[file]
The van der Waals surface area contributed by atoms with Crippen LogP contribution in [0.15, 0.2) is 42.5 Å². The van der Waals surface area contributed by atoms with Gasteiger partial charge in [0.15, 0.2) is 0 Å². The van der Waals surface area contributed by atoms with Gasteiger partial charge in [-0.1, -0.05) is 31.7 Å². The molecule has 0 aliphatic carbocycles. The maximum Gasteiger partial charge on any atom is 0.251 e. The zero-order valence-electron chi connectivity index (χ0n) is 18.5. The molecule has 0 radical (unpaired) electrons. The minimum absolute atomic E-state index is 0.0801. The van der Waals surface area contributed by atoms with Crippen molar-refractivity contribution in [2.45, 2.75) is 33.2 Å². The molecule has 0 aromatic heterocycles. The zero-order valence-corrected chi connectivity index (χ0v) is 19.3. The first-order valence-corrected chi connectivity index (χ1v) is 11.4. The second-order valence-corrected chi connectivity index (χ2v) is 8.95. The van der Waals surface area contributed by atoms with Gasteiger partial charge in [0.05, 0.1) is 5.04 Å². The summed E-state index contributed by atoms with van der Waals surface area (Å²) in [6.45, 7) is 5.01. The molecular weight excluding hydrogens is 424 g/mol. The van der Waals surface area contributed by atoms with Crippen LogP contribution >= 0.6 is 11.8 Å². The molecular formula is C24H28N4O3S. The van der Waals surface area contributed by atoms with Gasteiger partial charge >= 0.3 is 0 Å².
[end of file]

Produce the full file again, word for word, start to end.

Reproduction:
The van der Waals surface area contributed by atoms with Crippen LogP contribution in [0.15, 0.2) is 42.5 Å². The van der Waals surface area contributed by atoms with Gasteiger partial charge in [0.15, 0.2) is 0 Å². The van der Waals surface area contributed by atoms with Gasteiger partial charge in [-0.1, -0.05) is 31.7 Å². The molecule has 0 aliphatic carbocycles. The maximum Gasteiger partial charge on any atom is 0.251 e. The zero-order valence-electron chi connectivity index (χ0n) is 18.5. The molecule has 0 radical (unpaired) electrons. The minimum absolute atomic E-state index is 0.0801. The van der Waals surface area contributed by atoms with Crippen molar-refractivity contribution in [2.45, 2.75) is 33.2 Å². The molecule has 0 aromatic heterocycles. The zero-order valence-corrected chi connectivity index (χ0v) is 19.3. The first-order valence-corrected chi connectivity index (χ1v) is 11.4. The second-order valence-corrected chi connectivity index (χ2v) is 8.95. The van der Waals surface area contributed by atoms with Gasteiger partial charge in [0.05, 0.1) is 5.04 Å². The summed E-state index contributed by atoms with van der Waals surface area (Å²) in [6.45, 7) is 5.01. The molecular weight excluding hydrogens is 424 g/mol. The van der Waals surface area contributed by atoms with Crippen LogP contribution >= 0.6 is 11.8 Å². The molecular formula is C24H28N4O3S. The van der Waals surface area contributed by atoms with Gasteiger partial charge >= 0.3 is 0 Å².